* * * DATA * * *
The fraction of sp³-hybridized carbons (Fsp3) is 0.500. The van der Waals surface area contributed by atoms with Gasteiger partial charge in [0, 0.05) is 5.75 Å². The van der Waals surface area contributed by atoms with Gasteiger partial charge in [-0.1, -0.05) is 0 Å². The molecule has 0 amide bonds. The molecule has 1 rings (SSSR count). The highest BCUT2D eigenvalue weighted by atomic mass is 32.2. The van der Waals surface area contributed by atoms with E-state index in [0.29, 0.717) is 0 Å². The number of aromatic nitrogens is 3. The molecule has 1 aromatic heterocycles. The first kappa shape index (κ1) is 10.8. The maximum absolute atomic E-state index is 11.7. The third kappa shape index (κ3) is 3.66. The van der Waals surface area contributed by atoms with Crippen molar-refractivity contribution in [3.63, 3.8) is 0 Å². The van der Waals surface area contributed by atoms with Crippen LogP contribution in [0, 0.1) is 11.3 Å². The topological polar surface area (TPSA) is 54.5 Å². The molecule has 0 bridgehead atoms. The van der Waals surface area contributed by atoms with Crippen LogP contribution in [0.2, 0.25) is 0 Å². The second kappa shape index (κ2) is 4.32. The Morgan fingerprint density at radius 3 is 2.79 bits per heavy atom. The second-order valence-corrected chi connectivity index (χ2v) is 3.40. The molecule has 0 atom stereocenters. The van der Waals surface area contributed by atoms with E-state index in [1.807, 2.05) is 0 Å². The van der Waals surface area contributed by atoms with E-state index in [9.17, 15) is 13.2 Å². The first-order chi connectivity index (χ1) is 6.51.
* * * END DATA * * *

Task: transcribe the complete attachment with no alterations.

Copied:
The fraction of sp³-hybridized carbons (Fsp3) is 0.500. The van der Waals surface area contributed by atoms with Gasteiger partial charge in [0, 0.05) is 5.75 Å². The van der Waals surface area contributed by atoms with Gasteiger partial charge in [-0.1, -0.05) is 0 Å². The molecule has 0 amide bonds. The molecule has 1 rings (SSSR count). The highest BCUT2D eigenvalue weighted by atomic mass is 32.2. The van der Waals surface area contributed by atoms with E-state index in [0.29, 0.717) is 0 Å². The number of aromatic nitrogens is 3. The molecule has 1 aromatic heterocycles. The first kappa shape index (κ1) is 10.8. The maximum absolute atomic E-state index is 11.7. The third kappa shape index (κ3) is 3.66. The van der Waals surface area contributed by atoms with Crippen molar-refractivity contribution in [3.63, 3.8) is 0 Å². The van der Waals surface area contributed by atoms with Crippen LogP contribution in [0, 0.1) is 11.3 Å². The topological polar surface area (TPSA) is 54.5 Å². The molecule has 0 bridgehead atoms. The van der Waals surface area contributed by atoms with Crippen LogP contribution in [0.2, 0.25) is 0 Å². The second kappa shape index (κ2) is 4.32. The Morgan fingerprint density at radius 3 is 2.79 bits per heavy atom. The second-order valence-corrected chi connectivity index (χ2v) is 3.40. The molecule has 0 atom stereocenters. The van der Waals surface area contributed by atoms with E-state index in [1.807, 2.05) is 0 Å². The van der Waals surface area contributed by atoms with E-state index in [9.17, 15) is 13.2 Å². The first-order chi connectivity index (χ1) is 6.51.